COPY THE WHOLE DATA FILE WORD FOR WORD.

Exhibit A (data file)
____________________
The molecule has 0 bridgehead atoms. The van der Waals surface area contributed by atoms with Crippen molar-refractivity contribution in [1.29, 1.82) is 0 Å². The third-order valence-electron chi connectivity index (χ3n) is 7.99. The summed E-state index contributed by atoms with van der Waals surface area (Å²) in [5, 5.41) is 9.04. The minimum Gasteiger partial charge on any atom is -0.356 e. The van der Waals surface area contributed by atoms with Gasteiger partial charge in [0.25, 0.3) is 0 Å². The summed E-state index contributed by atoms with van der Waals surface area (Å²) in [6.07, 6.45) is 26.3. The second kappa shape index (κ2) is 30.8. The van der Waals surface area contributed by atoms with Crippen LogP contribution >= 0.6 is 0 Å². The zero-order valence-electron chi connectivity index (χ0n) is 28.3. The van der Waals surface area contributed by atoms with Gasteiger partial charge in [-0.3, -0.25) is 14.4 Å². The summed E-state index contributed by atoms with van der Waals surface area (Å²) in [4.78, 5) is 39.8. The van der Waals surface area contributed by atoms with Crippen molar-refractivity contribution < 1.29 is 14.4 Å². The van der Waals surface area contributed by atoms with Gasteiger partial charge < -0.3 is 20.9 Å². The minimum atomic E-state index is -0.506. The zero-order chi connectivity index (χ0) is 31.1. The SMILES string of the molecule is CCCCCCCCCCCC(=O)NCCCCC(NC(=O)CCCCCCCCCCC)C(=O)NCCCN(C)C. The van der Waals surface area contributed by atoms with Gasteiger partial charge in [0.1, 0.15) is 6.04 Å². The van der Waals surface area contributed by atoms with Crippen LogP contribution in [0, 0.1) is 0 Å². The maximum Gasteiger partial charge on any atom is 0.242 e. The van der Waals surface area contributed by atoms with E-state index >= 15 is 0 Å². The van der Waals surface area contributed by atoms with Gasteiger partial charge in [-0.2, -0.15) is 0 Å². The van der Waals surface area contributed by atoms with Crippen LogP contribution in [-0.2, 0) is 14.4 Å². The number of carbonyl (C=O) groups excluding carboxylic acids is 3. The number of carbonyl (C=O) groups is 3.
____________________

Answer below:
The molecule has 0 bridgehead atoms. The van der Waals surface area contributed by atoms with Crippen molar-refractivity contribution in [1.29, 1.82) is 0 Å². The third-order valence-electron chi connectivity index (χ3n) is 7.99. The summed E-state index contributed by atoms with van der Waals surface area (Å²) in [5, 5.41) is 9.04. The minimum Gasteiger partial charge on any atom is -0.356 e. The van der Waals surface area contributed by atoms with Gasteiger partial charge in [0.25, 0.3) is 0 Å². The summed E-state index contributed by atoms with van der Waals surface area (Å²) in [6.07, 6.45) is 26.3. The second kappa shape index (κ2) is 30.8. The van der Waals surface area contributed by atoms with Crippen LogP contribution >= 0.6 is 0 Å². The zero-order valence-electron chi connectivity index (χ0n) is 28.3. The van der Waals surface area contributed by atoms with Gasteiger partial charge in [-0.3, -0.25) is 14.4 Å². The summed E-state index contributed by atoms with van der Waals surface area (Å²) in [4.78, 5) is 39.8. The van der Waals surface area contributed by atoms with Crippen molar-refractivity contribution < 1.29 is 14.4 Å². The van der Waals surface area contributed by atoms with Gasteiger partial charge < -0.3 is 20.9 Å². The minimum atomic E-state index is -0.506. The zero-order chi connectivity index (χ0) is 31.1. The SMILES string of the molecule is CCCCCCCCCCCC(=O)NCCCCC(NC(=O)CCCCCCCCCCC)C(=O)NCCCN(C)C. The van der Waals surface area contributed by atoms with Gasteiger partial charge in [0.1, 0.15) is 6.04 Å². The van der Waals surface area contributed by atoms with Crippen LogP contribution in [0, 0.1) is 0 Å². The maximum Gasteiger partial charge on any atom is 0.242 e. The van der Waals surface area contributed by atoms with E-state index >= 15 is 0 Å². The van der Waals surface area contributed by atoms with Gasteiger partial charge in [-0.2, -0.15) is 0 Å². The van der Waals surface area contributed by atoms with Crippen LogP contribution in [-0.2, 0) is 14.4 Å². The number of carbonyl (C=O) groups excluding carboxylic acids is 3. The number of carbonyl (C=O) groups is 3.